Many cities have started benchmarking initiatives to reduce citywide energy consumption. This could be good news for people living in apartments and condominiums, because many are renters and low-income residents who would benefit from lower energy bills. Low-income families can struggle to find affordable and energy-efficient homes. The apartments they rent are often in need of repairs, have older appliances, and operate with less-efficient heating and cooling equipment, which partly explains their higher energy bills. On average, low-income multifamily residents spend 5% of their income on utility bills, which is more than triple what other households spend. Improving the energy efficiency of multifamily buildings can be an effective strategy for reducing these high energy burdens.
We’re beginning to see exactly how benchmarking initiatives can improve the energy efficiency of multifamily properties. Benchmarking provides building owners and tenants with information on how their buildings’ energy consumption compares to that of similar buildings. This knowledge allows owners to identify and prioritize potential investments in energy-saving equipment and operational changes. Our new local policy toolkit item, Benefits of Benchmarking Initiatives in the Multifamily Market, reviews the existing research on how these initiatives can facilitate energy efficiency investments.
City-led initiatives to support benchmarking
Several trends are contributing to the uptick in benchmarking of multifamily properties. Voluntary programs are widespread, but an increasing number of cities are requiring benchmarking. Eighteen cities now require owners of multifamily buildings to benchmark their energy use. With mandatory ordinances, cities require owners to benchmark their buildings and make the results accessible to the public. Online portals, such as the one hosted by Elevate Energy in Chicago, allow the public to easily compare the energy performance of large buildings.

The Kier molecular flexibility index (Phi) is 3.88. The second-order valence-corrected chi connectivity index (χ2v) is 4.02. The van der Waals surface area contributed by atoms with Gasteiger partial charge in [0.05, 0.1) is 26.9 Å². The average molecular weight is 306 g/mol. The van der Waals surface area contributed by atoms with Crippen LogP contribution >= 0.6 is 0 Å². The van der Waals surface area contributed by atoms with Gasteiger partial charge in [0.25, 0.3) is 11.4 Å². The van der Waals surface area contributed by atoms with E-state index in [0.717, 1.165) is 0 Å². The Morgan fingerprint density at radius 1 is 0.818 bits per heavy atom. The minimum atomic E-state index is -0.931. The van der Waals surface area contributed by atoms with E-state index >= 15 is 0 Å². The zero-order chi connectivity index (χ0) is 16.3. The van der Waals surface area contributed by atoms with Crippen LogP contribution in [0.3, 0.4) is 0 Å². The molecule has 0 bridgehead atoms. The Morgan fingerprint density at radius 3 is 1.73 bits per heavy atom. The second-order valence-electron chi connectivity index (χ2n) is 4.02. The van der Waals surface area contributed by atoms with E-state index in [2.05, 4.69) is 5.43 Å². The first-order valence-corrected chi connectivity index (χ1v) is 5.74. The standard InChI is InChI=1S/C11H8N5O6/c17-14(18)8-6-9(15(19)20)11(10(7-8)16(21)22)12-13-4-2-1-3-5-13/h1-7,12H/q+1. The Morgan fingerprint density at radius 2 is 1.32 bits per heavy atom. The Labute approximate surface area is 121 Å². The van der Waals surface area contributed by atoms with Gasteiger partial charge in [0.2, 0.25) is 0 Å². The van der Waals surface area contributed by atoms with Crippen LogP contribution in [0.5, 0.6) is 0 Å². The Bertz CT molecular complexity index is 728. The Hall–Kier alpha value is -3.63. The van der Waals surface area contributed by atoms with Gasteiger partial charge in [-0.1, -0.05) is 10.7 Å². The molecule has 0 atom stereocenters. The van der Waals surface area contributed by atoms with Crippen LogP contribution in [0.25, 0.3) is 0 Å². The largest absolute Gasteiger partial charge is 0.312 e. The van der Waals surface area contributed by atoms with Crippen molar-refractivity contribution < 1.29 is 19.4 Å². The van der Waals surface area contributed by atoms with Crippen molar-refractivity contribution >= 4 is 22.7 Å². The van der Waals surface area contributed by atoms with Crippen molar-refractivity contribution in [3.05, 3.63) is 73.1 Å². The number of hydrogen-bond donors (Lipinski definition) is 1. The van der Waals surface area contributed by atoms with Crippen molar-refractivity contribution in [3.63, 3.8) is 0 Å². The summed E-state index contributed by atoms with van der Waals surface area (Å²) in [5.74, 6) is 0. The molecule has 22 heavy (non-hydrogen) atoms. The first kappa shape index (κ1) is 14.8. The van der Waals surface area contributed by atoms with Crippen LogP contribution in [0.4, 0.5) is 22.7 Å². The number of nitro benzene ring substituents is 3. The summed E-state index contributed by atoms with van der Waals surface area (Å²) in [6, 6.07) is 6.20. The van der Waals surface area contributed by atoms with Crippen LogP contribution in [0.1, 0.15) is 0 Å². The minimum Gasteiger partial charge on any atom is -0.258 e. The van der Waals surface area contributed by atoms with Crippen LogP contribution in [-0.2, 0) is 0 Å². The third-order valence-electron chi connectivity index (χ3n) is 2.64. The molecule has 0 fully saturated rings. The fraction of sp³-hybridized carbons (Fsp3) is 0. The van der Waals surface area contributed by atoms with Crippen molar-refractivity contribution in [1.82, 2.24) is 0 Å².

When adopting mandatory ordinances or voluntary initiatives, cities must engage many community stakeholders and address the availability of whole-building energy use data for multifamily owners. Property owners need access to these data to participate in benchmarking, but many utility companies do not currently provide this information. It can be difficult and time consuming for owners to collect energy data for an entire building without utility support because they must secure each tenant’s authorization to access his or her energy data.
Fortunately, several utilities are addressing this concern and adopting standard practices for providing anonymized aggregate tenant data to building owners. Here are the paths that three cities have taken in working with utilities to make these data available:
Energy efficiency outcomes
Increasing evidence suggests that benchmarking can lead to substantial energy and cost savings within multifamily buildings. A recent national study of more than 50,000 multifamily buildings found that benchmarking and support services could save 4% of energy and water use in a building after one year. Those that pursue a retrofit can save double that amount.
While benchmarking increases owners’ or managers’ awareness of their building’s energy use, this increased awareness does not necessarily lead to energy savings. Cities, utilities, and community organizations must provide additional support to reduce the energy waste of apartments and condos. In addition to helping owners collect and report detailed whole-building energy data, our research has found that the most effective benchmarking initiatives provide:
- Full-time staff to help owners understand and use their energy data
- Low- or no-cost energy audits to identify potential efficiency upgrades
- Assistance with securing financing or other forms of funding for retrofits
Kansas City’s Clean Energy Resource Center provides an example of how city stakeholders can collaborate to provide such support. The community’s two major local utilities – Kansas City Power and Light and Laclede Gas – fund the work of the center with space and staff provided by area nonprofits. Center staff offer one-on-one training for building operators, commission building energy audits, identify financing for retrofit projects, and verify projects’ energy savings. While these no-cost services are helpful for the entire multifamily sector, they are especially critical for affordable multifamily properties that want to reduce energy use but have limited funding for efficiency projects.
Resources for cities
The growing number of cities facilitating the tracking and transparency of energy data in multifamily buildings can serve as models for other cities. In addition to the examples in our new toolkit, ACEEE recently highlighted several cities with multifamily benchmarking initiatives in our 2017 Energy Efficiency Scorecard. As more cities implement community-wide energy-savings and climate goals, they should view benchmarking as a low-cost strategy for engaging multifamily building owners in achieving community-wide energy-savings and climate goals.
Hannah Bastian contributed to this post.